OR/18/003 Model limitations
|Shelley, C, and Burke, H. 2018. Model metadata report for the South Downs teaching model. British Geological Survey Open Report, OR/18/003.|
Model specific limitations
The South Downs teaching model shows only the bedrock geology of the region. It matches the corresponding 1:250 000 scale geological map data and is therefore suitable for use on a regional scale, not site-specific scale. The model is intended for educational and demonstration purposes.
The southern edge of the model extends offshore along the south coast of England where the elevation values in the Digital Terrain Model (DTM) are at sea level. In these offshore areas the geological units are modelled up to sea level rather than the sea floor.
General modelling limitations
- Geological interpretations are made according to the prevailing understanding of the geology at the time. The quality of such interpretations may be affected by the availability of new data, by subsequent advances in geological knowledge, improved methods of interpretation, improved databases and modelling software, and better access to sampling locations. Therefore, geological modelling is an empirical approach.
- It is important to note that this 3D geological model represents an individual interpretation of the data available; other interpretations may be valid. The full complexity of the geology may not be represented by the model due to the spatial distribution of the data at the time of model construction and other limitations including those set out elsewhere in this report.
- Best endeavours (detailed quality checking procedures) are employed to minimise data entry errors but given the diversity and volume of data used, it is anticipated that occasional erroneous entries will still be present (e.g. boreholes locations, elevations etc.) Any raw data considered when building geological models may have been transcribed from analogue to digital format. Such processes are subjected to quality control to ensure reliability; however, undetected errors may exist. Borehole locations are obtained from borehole records or site plans.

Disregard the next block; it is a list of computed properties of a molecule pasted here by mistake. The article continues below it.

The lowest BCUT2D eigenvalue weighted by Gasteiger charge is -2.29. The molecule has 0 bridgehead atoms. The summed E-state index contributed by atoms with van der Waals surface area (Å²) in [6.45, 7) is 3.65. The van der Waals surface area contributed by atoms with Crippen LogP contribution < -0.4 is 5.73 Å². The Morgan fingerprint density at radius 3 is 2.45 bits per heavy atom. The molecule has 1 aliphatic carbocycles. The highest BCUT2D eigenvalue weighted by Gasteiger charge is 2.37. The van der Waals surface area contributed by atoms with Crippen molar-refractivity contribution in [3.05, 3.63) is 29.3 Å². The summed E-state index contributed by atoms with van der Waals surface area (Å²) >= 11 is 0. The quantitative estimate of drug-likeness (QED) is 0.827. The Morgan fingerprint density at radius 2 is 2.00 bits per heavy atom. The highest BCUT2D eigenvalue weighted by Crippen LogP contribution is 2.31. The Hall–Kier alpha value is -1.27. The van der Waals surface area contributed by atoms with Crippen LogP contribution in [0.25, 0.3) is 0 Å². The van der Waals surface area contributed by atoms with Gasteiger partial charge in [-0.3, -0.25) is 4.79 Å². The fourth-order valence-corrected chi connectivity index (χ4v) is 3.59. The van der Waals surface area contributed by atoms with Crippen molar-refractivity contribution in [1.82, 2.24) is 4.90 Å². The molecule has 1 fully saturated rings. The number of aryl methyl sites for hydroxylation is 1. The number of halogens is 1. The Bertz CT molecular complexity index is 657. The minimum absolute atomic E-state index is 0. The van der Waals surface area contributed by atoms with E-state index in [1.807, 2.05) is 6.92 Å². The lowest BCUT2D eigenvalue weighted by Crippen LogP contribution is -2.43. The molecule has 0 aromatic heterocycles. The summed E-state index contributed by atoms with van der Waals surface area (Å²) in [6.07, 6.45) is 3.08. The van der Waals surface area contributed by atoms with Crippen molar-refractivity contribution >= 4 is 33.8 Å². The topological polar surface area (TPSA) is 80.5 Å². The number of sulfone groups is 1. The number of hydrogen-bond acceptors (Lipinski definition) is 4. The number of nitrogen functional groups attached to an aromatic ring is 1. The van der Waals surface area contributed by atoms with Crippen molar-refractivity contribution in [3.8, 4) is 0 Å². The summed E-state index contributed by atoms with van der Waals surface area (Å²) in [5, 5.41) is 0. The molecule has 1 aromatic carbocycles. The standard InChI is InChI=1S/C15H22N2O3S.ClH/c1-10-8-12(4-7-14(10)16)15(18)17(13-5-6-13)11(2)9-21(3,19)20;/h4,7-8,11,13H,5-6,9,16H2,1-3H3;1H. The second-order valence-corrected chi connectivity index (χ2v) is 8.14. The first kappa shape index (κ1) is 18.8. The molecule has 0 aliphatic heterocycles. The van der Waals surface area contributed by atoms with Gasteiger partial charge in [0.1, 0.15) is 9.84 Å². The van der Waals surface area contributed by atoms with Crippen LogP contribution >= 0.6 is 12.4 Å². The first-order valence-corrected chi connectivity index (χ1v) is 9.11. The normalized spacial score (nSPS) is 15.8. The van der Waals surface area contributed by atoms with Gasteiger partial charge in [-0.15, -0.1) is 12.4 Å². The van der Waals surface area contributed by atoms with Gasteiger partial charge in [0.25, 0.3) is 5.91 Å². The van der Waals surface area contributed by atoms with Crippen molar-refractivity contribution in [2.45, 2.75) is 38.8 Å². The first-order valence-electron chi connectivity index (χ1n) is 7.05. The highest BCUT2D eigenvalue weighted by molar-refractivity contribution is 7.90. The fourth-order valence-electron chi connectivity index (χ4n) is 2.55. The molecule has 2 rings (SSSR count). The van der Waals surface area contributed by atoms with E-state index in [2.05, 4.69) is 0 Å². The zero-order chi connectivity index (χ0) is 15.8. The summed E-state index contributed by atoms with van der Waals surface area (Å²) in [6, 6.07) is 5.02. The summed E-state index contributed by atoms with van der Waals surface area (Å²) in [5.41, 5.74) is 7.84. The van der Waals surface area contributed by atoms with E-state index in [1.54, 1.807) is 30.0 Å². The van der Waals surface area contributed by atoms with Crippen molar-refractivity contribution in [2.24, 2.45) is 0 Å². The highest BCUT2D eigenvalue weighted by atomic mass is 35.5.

- Digital elevation models (DEMs) are sourced externally by BGS and are used to cap geological models. DEMs may have been processed to remove surface features including vegetation and buildings. However, some surface features or artefacts may remain, particularly those associated with hillside forests. The digital terrain model may be sub-sampled to reduce its resolution and file size; therefore, some topographical detail may be lost.
- Geological units of any formal rank may be modelled. Lithostratigraphical (sedimentary/metasedimentary) units are typically modelled at Group, Formation or Member level, but Supergroup, Subgroup or Bed may be used. Where appropriate, generic (e.g. alluvium — ALV), composite (e.g. West Walton Formation and Ampthill Clay Formation, undifferentiated — WWAC) or exceptionally informal units may also be used in the model, for example where no equivalent is shown on the surface geological map. Formal lithodemic igneous units may be named Intrusions or Dykes or may take the name of their parent (Pluton or Swarm/Centre or Cluster/Subsuite/Suite), or if mixed units Complex may be used. Highly deformed terranes may use a combined scheme with additional rank terms. Artificially Modified Ground units (e.g. Made Ground (undivided) — MGR, Landscaped Ground (undivided) — LSGR) are currently regarded as informal.
- The geological map linework in the model files may be modified during the modelling process to remove detail or modify the interpretation where new data is available. Hence, in some cases, faults or geological units that are shown in the BGS approved digital geological map data (DiGMapGB) may not appear in the geological model or vice versa. Modelled units may be coloured differently to the equivalent units in the published geological maps.
- Borehole start heights are obtained from the original records, Ordnance Survey mapping or a digital terrain model. Where borehole start heights look unreasonable, they are checked and amended if necessary in the index file. In some cases, the borehole start height may be different from the ground surface, if for example, the ground surface has been raised or lowered since the borehole was drilled, or if the borehole was not originally drilled at the ground surface.
- Borehole coding (including observations and interpretations) was captured in a corporate database before the commencement of modelling and any lithostratigraphic interpretations may have been re-interpreted in the context of other evidence during cross-section drawing and modelling, resulting in a mismatch between BGS databases and modelled interpretations.